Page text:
Footage of Jerry Lewis Holocaust Movie Surfaces

The comedian has repeatedly stated "The Day the Clown Cried," in which he stars as a clown placed in a World War II concentration camp, will never be released

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    ASSOCIATED PRESS
    Jerry Lewis, center, seen here shooting the first sequence of his film "The Day the Clown Cried" with French actor Pierre Etaiy, right, on March 20, 1972, in Paris, France.

    "The Day the Clown Cried," a 1972 film its star Jerry Lewis has described as embarrassing is back in the news after rarely seen footage of the flick surfaced online recently.

    The movie was never released and if Lewis has his way it never will be. But on Saturday, YouTube user Unclesporkums uploaded a 7-minute "Making of Footage" collection of clips - some of the first to surface of the film in the past 41 years. A 1-minute behind-the-scenes clip is also available for those who can't get enough of the now vintage movie many have placed in the pantheon of big screen disasters that includes “Ishtar,” "Gigli" and "Hudson Hawk."

    Definitely not a comedy, the movie stars Lewis as a circus performer who is arrested by the Gestapo and thrown into a concentration camp where he starts performing for Jewish children, and reportedly travels with some of them to Auschwitz. The last scene involves Lewis' clown (Helmut Doork) and the children laughing while the gas surrounds them.

    It was one of Lewis' first serious roles and during the Cannes Film Festival in May the 87-year-old comedian said that if he has his way the film will never see the light of day.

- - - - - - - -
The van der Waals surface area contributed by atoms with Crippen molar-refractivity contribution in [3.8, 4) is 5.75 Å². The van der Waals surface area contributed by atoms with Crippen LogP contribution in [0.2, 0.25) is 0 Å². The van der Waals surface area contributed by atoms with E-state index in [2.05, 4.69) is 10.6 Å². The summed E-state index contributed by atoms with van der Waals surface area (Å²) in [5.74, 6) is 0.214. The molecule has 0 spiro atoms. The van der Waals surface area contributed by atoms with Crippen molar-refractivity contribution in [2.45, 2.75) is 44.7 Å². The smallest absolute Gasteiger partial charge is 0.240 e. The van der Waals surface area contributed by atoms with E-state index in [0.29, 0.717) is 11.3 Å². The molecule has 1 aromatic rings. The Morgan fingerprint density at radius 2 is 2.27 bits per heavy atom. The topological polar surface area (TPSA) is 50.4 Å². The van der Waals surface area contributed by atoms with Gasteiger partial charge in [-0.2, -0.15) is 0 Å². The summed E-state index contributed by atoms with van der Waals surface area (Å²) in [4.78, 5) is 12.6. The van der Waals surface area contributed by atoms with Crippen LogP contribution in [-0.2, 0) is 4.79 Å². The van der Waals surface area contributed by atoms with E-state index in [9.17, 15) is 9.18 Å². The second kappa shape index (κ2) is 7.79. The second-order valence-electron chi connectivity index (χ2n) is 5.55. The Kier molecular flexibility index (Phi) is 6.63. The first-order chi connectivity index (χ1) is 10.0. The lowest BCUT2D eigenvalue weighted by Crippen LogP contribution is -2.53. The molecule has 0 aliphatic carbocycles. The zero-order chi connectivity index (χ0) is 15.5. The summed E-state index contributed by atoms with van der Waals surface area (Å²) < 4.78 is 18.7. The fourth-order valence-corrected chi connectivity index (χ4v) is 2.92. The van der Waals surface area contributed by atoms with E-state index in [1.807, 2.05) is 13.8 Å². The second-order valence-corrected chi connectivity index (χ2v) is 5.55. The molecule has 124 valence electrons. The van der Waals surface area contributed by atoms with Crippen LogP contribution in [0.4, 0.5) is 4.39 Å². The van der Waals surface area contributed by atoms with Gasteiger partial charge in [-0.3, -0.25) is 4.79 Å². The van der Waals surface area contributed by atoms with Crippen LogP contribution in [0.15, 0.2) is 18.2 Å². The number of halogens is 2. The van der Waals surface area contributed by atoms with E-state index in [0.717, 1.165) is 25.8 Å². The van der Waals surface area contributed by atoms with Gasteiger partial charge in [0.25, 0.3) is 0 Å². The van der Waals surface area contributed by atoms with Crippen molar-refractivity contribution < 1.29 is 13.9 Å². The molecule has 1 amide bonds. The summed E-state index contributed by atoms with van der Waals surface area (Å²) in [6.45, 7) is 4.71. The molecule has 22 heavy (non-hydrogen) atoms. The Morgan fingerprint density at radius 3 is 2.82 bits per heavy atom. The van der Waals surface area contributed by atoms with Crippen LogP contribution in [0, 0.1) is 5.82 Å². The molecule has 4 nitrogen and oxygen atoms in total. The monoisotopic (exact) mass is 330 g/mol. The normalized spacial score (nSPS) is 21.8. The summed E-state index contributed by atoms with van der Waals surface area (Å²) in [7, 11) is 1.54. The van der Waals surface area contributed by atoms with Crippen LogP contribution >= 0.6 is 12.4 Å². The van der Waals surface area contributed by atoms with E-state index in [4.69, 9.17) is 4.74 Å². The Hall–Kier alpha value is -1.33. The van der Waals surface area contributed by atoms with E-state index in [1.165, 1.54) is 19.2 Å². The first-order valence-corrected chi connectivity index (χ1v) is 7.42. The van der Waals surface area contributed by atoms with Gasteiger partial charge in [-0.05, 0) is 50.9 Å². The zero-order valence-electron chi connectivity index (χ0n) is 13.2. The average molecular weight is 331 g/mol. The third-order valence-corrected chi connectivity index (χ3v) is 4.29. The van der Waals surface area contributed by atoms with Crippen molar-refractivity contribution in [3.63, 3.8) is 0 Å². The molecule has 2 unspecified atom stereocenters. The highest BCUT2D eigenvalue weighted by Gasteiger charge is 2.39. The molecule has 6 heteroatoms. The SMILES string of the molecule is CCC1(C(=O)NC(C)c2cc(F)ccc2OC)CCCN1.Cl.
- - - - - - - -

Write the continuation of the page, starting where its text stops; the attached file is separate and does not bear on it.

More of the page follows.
"It was all bad and it was bad because I lost the magic," Lewis said. "You will never see it. No one will ever see it, because I am embarrassed at the poor work."

    "The Day the Clown Cried" has been seen by so few people that little is known of the completed project. Comedian and "The Simpsons" star Harry Shearer has viewed the movie and told Spy Magazine in 1992 that the closest he could come to describing the effect of sitting through it "is if you flew down to Tijuana and suddenly saw a painting on black velvet of Auschwitz."

    Many fans took to the comments section under the newly posted footage to express gratitude to Unclesporkums for bringing it to light. "As a lifelong rare movie fan, I've been waiting many decades for something like this to surface on this film," wrote Steven Fallon. "'The Day The Clown Cried' is one of the true holy grails of movies, and I can only hope that someday we will actually get a chance to see this movie."